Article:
Another much-needed antidote to the corporate media's BS from Corbett.
An excellent piece, once more, from James Corbett.
"Bona fide" (for want of a better term) terrorist groups *never* use electronic or other mass communication means, for the very reasons apparent in Corbett's report. FBI counterterrorism agent Tim Clemente's admission has surely confirmed this simple fact. Even before the advent of mass digital communications, the Provisional Irish Republican Army (IRA), for an example, would employ simple security measures to prevent their plans from becoming known to the British authorities: they would hold operations meetings out in the country, such as in a farmer's barn or a picnic area, or maybe a member's back yard - somewhere where there was no chance of their conversations being bugged. Communication by phone was forbidden to avoid conversations being tapped, and written communications and plans were sent via trusted couriers, to avoid being intercepted in the postal system.
In today's vastly different communications paradigm, any "real" terrorist group will naturally go to great lengths to avoid using cellphones, landlines, satellite phones, email, bulletin boards, chat rooms or any other form of digital or digitized communications protocol, as well as avoiding the postal service and privately owned organizations such as UPS or FedEx. The serial violations of the US Constitution, most specifically the 4th Amendment of the Bill of Rights, clearly has NOTHING to do with fighting terrorism, but instead is more about projection of power by the authorities, and the continuation of transfer of power from we the people to a central authority, in which that central authority will use fear to persuade the pubic to act against their own interests.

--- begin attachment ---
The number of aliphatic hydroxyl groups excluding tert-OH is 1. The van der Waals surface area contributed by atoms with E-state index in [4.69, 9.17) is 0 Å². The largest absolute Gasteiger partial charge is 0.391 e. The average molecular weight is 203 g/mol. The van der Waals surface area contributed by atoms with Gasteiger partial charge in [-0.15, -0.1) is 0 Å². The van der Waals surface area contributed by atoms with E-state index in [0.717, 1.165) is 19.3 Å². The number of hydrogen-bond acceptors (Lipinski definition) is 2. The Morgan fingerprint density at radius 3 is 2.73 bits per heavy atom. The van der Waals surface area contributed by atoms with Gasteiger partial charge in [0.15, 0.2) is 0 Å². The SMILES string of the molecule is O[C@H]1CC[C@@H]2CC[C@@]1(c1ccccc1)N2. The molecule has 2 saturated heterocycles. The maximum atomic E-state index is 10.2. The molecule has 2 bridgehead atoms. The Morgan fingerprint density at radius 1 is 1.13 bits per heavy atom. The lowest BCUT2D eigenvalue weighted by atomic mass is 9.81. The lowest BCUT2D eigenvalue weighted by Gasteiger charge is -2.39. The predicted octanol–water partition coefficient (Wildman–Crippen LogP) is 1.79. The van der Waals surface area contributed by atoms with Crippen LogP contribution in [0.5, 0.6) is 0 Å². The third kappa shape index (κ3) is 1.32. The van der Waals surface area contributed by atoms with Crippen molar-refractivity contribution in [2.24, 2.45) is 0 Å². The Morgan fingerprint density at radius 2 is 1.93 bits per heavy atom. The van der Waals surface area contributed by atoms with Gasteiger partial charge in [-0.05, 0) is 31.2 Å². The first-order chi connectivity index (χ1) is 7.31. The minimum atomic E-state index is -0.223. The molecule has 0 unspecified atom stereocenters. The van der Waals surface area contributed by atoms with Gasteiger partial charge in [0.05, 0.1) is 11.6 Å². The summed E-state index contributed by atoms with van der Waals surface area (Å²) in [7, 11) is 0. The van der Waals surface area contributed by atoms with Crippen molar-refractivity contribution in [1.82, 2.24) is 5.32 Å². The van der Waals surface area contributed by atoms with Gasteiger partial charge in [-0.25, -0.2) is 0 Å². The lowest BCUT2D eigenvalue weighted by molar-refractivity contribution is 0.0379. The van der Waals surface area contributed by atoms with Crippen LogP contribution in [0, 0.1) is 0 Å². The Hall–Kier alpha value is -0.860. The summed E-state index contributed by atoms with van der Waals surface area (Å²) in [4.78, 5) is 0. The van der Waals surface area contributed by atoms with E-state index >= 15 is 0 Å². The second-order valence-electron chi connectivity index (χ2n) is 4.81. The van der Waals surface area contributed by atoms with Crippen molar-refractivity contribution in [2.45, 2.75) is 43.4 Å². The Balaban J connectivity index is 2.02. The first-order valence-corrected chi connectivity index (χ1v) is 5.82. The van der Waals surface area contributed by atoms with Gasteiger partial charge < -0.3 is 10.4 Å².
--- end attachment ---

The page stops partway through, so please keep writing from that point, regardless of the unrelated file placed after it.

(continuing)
Blog, brilliant as usual but there is hope. As I child I was terrified by the showing of ubiquitous and redundant symbols of power that I saw in movies. I have since learned that despite their broad advertisement they are less signs of power and more desperate and obvious symbols of weakness.
Here's a great recent example of a public figure daring to say the Emperor has no clothes--Clare Daly, a member of the Irish parliament, speaks out (the date was June 19, I believe) following the G8 summit, calling Obama a 'war criminal' and a candidate for the 'hypocrite of the century award':
(while 'Mr. Tax Exile' is a reference to the singer Bono).
She concludes by saying that to make 'valid criticisms of their president' is to 'stand far more shoulder to shoulder' with 'our American brothers and sisters' than does 'pimping this nation as a tax haven for their corporations.'
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